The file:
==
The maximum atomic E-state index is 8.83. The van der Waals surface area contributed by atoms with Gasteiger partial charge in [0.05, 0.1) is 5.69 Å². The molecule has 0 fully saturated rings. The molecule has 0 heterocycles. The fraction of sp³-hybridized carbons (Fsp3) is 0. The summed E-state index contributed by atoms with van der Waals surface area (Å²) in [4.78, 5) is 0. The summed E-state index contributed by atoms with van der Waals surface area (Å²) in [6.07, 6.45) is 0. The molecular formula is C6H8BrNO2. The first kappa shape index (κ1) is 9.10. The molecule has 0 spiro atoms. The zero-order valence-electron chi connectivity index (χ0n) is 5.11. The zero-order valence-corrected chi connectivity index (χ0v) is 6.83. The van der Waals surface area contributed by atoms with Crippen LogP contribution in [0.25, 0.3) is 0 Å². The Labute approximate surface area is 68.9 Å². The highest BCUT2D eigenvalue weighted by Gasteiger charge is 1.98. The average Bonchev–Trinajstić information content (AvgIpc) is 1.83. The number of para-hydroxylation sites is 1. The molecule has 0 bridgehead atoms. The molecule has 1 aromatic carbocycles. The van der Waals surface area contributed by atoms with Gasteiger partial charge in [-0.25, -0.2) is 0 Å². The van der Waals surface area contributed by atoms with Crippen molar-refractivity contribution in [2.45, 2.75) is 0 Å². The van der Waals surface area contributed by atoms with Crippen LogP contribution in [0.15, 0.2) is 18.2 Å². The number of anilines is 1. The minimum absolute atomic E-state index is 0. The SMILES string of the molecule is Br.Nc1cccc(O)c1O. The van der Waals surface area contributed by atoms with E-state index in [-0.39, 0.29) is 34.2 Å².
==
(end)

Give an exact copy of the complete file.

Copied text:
The maximum atomic E-state index is 8.83. The van der Waals surface area contributed by atoms with Gasteiger partial charge in [0.05, 0.1) is 5.69 Å². The molecule has 0 fully saturated rings. The molecule has 0 heterocycles. The fraction of sp³-hybridized carbons (Fsp3) is 0. The summed E-state index contributed by atoms with van der Waals surface area (Å²) in [4.78, 5) is 0. The summed E-state index contributed by atoms with van der Waals surface area (Å²) in [6.07, 6.45) is 0. The molecular formula is C6H8BrNO2. The first kappa shape index (κ1) is 9.10. The molecule has 0 spiro atoms. The zero-order valence-electron chi connectivity index (χ0n) is 5.11. The zero-order valence-corrected chi connectivity index (χ0v) is 6.83. The van der Waals surface area contributed by atoms with Crippen LogP contribution in [0.25, 0.3) is 0 Å². The Labute approximate surface area is 68.9 Å². The highest BCUT2D eigenvalue weighted by Gasteiger charge is 1.98. The average Bonchev–Trinajstić information content (AvgIpc) is 1.83. The number of para-hydroxylation sites is 1. The molecule has 0 bridgehead atoms. The molecule has 1 aromatic carbocycles. The van der Waals surface area contributed by atoms with Gasteiger partial charge in [-0.25, -0.2) is 0 Å². The van der Waals surface area contributed by atoms with Crippen molar-refractivity contribution in [2.45, 2.75) is 0 Å². The van der Waals surface area contributed by atoms with Crippen LogP contribution in [0.15, 0.2) is 18.2 Å². The number of anilines is 1. The minimum absolute atomic E-state index is 0. The SMILES string of the molecule is Br.Nc1cccc(O)c1O. The van der Waals surface area contributed by atoms with E-state index in [-0.39, 0.29) is 34.2 Å².